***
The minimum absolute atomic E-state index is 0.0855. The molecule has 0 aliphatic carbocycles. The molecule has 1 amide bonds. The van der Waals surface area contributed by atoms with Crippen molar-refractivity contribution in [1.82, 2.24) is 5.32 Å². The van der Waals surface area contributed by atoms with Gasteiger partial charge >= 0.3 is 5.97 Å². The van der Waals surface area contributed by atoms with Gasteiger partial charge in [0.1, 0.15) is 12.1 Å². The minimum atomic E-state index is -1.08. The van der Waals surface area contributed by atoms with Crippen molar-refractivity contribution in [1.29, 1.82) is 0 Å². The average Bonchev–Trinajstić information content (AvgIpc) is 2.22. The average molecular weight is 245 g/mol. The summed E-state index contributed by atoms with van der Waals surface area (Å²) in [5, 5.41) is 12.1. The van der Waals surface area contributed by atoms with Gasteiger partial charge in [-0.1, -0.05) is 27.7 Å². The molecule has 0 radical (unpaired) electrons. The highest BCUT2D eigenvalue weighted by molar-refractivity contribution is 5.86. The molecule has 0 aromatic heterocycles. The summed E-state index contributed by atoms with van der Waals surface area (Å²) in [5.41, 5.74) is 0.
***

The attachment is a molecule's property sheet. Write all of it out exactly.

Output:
The minimum absolute atomic E-state index is 0.0855. The molecule has 0 aliphatic carbocycles. The molecule has 1 amide bonds. The van der Waals surface area contributed by atoms with Crippen molar-refractivity contribution in [1.82, 2.24) is 5.32 Å². The van der Waals surface area contributed by atoms with Gasteiger partial charge >= 0.3 is 5.97 Å². The van der Waals surface area contributed by atoms with Gasteiger partial charge in [0.1, 0.15) is 12.1 Å². The minimum atomic E-state index is -1.08. The van der Waals surface area contributed by atoms with Crippen molar-refractivity contribution in [1.29, 1.82) is 0 Å². The average Bonchev–Trinajstić information content (AvgIpc) is 2.22. The average molecular weight is 245 g/mol. The summed E-state index contributed by atoms with van der Waals surface area (Å²) in [5, 5.41) is 12.1. The van der Waals surface area contributed by atoms with Gasteiger partial charge in [-0.1, -0.05) is 27.7 Å². The molecule has 0 radical (unpaired) electrons. The highest BCUT2D eigenvalue weighted by molar-refractivity contribution is 5.86. The molecule has 0 aromatic heterocycles. The summed E-state index contributed by atoms with van der Waals surface area (Å²) in [5.41, 5.74) is 0.